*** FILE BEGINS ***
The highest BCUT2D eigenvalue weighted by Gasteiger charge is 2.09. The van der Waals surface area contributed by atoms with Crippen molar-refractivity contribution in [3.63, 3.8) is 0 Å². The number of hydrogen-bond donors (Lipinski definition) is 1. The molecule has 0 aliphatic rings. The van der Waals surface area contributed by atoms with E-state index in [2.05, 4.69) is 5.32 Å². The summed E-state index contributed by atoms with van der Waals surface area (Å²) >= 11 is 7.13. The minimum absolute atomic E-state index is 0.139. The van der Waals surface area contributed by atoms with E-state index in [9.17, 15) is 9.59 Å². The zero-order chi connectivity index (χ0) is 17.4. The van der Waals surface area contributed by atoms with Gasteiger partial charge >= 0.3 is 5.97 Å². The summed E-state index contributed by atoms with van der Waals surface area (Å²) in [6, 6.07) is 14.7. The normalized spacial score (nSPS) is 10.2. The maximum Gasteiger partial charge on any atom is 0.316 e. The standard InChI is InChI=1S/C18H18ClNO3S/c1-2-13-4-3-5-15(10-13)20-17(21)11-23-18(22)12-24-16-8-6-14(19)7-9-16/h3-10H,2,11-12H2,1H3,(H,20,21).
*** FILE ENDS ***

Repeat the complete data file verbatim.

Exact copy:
The highest BCUT2D eigenvalue weighted by Gasteiger charge is 2.09. The van der Waals surface area contributed by atoms with Crippen molar-refractivity contribution in [3.63, 3.8) is 0 Å². The number of hydrogen-bond donors (Lipinski definition) is 1. The molecule has 0 aliphatic rings. The van der Waals surface area contributed by atoms with E-state index in [2.05, 4.69) is 5.32 Å². The summed E-state index contributed by atoms with van der Waals surface area (Å²) >= 11 is 7.13. The minimum absolute atomic E-state index is 0.139. The van der Waals surface area contributed by atoms with E-state index in [9.17, 15) is 9.59 Å². The zero-order chi connectivity index (χ0) is 17.4. The van der Waals surface area contributed by atoms with Gasteiger partial charge >= 0.3 is 5.97 Å². The summed E-state index contributed by atoms with van der Waals surface area (Å²) in [6, 6.07) is 14.7. The normalized spacial score (nSPS) is 10.2. The maximum Gasteiger partial charge on any atom is 0.316 e. The standard InChI is InChI=1S/C18H18ClNO3S/c1-2-13-4-3-5-15(10-13)20-17(21)11-23-18(22)12-24-16-8-6-14(19)7-9-16/h3-10H,2,11-12H2,1H3,(H,20,21).